Share

News Release Archive:

News Release 62 of 1057

August 27, 2015 01:00 PM (EDT)

News Release Number: STScI-2015-31

Hubble Finds That the Nearest Quasar Is Powered by a Double Black Hole

Back

Image: Quasar Host Galaxy Markarian 231

Quasar Host Galaxy Markarian 231STScI-PRC2015-31b

Screen-use options: These files are created for viewing on your monitor

Print-use download options: These files are designed to fit on letter-size paper

Highest-quality download options
The best resolution available can be found here.

ABOUT THIS IMAGE:

This Hubble Space Telescope image reveals a bright starlike glow in the center of the interacting galaxy Markarian 231, the nearest quasar to Earth. Located 581 million light-years away, we are seeing the galaxy as it looked before multicelled life first appeared on Earth. Quasars are powered by a central black hole that heats the gas around it to unleash tremendous amounts of energy. Hubble spectroscopic observations infer the presence of two supermassive black holes whirling around each other. Because such a dynamic duo is found in the nearest quasar, it would imply that many quasars host binary-black-hole systems. It would be a natural result of a galaxy merger.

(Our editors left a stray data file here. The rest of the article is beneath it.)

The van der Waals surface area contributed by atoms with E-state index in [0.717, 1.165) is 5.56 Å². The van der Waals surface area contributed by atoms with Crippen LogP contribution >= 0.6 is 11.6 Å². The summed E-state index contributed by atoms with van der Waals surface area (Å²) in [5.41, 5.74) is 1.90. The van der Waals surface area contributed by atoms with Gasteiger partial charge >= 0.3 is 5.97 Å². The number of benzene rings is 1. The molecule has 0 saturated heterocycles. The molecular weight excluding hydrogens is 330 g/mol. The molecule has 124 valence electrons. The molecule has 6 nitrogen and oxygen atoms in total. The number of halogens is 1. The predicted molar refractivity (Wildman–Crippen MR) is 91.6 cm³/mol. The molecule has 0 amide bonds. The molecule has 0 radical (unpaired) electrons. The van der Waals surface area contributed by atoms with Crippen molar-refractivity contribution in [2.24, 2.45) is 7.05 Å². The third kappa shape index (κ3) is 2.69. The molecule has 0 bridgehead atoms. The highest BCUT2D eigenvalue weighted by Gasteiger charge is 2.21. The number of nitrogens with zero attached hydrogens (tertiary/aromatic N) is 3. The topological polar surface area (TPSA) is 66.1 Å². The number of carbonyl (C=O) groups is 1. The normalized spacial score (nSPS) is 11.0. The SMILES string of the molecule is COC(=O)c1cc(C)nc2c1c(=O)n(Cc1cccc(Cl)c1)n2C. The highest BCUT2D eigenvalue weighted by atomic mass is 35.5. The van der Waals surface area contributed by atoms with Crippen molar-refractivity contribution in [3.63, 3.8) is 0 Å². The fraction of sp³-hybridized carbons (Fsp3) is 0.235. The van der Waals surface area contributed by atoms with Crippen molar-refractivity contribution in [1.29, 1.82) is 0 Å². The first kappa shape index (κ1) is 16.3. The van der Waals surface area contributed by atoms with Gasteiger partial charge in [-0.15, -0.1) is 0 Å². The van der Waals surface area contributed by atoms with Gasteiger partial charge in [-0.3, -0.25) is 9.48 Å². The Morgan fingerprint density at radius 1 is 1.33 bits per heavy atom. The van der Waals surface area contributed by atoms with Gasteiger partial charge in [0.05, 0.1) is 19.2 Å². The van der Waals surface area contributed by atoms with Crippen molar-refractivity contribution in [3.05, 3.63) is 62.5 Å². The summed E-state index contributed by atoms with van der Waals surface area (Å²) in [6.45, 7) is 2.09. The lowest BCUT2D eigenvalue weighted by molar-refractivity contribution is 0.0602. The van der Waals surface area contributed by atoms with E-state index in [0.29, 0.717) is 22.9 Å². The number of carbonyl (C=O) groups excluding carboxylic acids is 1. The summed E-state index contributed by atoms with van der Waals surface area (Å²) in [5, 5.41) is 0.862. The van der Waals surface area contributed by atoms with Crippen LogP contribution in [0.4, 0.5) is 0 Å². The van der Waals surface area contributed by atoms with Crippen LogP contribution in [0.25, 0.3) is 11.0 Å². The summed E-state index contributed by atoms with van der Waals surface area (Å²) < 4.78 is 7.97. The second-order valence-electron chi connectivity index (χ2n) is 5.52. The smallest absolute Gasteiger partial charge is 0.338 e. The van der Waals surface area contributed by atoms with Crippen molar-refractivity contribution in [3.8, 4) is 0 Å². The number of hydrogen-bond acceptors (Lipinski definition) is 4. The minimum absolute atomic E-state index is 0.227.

Object Names: Markarian 231, Mrk 231, UGC 8058, VII Zw 490, QSO B1254+571

Image Type: Astronomical

Credit: NASA, ESA, the Hubble Heritage Team (STScI/AURA)-ESA/Hubble Collaboration, and A. Evans (University of Virginia, Charlottesville/NRAO/Stony Brook University)

NEWS RELEASE IMAGES

All images from this news release:

To access available information and downloadable versions of images in this news release, click on any of the images below: